SATs tests for 7-year-olds are to be scrapped, but not for at least six years, and it all hinges on controversial new baseline tests for reception children.
Justine Greening has this week confirmed plans to make key stage 1 SATs non-compulsory by 2023 and instead introduce a new baseline test for reception children.
Greening said today that the changes would “free up teachers to educate and inspire young children while holding schools to account in a proportionate and effective way”.
However, policy documents reveal that the scrapping of the key stage 1 SATs depends on the success of the new baseline measure, set to be first deployed in 2020, and could happen later than envisaged by the education secretary.
The government says it will make KS1 SATs non-statutory “as soon as the reception baseline assessment has become fully established”.
The decision not to scrap the tests earlier has been challenged by teaching unions.
Kevin Courtney, the joint general secretary of the National Education Union, says the wait is “bad news for children, parents and education professionals”.
Officials say it is not possible to bring in the changes any sooner because data from the KS1 SATS are still needed to calculate the progress of primary school pupils.
Before 2023, there will be cohorts progressing through key stage 1 who started school before 2020 and will therefore not have taken the reception baseline test, the government says.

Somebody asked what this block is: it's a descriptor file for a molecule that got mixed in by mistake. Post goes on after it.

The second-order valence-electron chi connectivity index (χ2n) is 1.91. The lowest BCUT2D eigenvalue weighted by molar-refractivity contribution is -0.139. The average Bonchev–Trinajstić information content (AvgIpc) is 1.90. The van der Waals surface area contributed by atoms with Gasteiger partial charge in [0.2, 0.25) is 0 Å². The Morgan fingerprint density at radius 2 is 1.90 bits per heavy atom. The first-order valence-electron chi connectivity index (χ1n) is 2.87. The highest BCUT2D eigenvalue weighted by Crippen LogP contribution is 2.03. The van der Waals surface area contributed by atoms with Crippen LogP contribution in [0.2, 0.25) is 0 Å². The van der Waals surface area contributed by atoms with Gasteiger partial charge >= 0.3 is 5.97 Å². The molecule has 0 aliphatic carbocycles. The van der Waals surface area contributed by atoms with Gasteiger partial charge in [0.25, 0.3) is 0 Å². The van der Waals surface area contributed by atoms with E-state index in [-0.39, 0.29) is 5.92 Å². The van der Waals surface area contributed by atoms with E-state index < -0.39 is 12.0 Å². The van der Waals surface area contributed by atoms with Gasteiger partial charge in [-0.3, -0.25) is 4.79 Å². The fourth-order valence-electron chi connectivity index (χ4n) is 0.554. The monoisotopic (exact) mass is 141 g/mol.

Having data from pupils who have sat both the baseline and KS1 SATs will enable officials to evaluate the correlation between the two tests, and provide assurances that the new baseline provides a “sufficiently strong correlation” to key stage 2.
The plan to introduce new baseline tests comes just two years after the government abandoned its last attempt, which ended in disaster.
The DfE says the new test will be a “teacher-mediated assessment”, which simply means the teacher will be present.
It will be developed “in conjunction with the teaching profession”, and aims to give “credit” to the work and progress achieved by teachers for their pupils, according to a government press release.
Speculation has surrounded the baseline assessment since three approved providers rolled out their assessments in September 2015, only for a study to later find they were not comparable and the project was effectively cancelled.
One provider, Early Excellence, developed an observation-based model of assessment which was favoured by the majority of primary schools.
The other two, Durham University’s Centre for Evaluation and Monitoring, and the National Foundation for Education Research’s centre for assessment, created test-based models.
It is not clear from today’s announcement what kind of assessment any future test will be.
Julie McCulloch, a primary specialist at the Association of School and College Leaders, said a new baseline assessment in reception was “good for children and schools” because “schools will be given credit for a pupil’s progress through their whole time at primary school from the age of four to 11, instead of the current system which measures progress only from the age of seven.”
The government has also announced that its long-awaited multiplication tables test will be introduced for year 4 pupils from 2019.
The policy was first announced as part of the Conservatives’ general election manifesto in 2015 but focused on year 6 pupils, rather than year 4.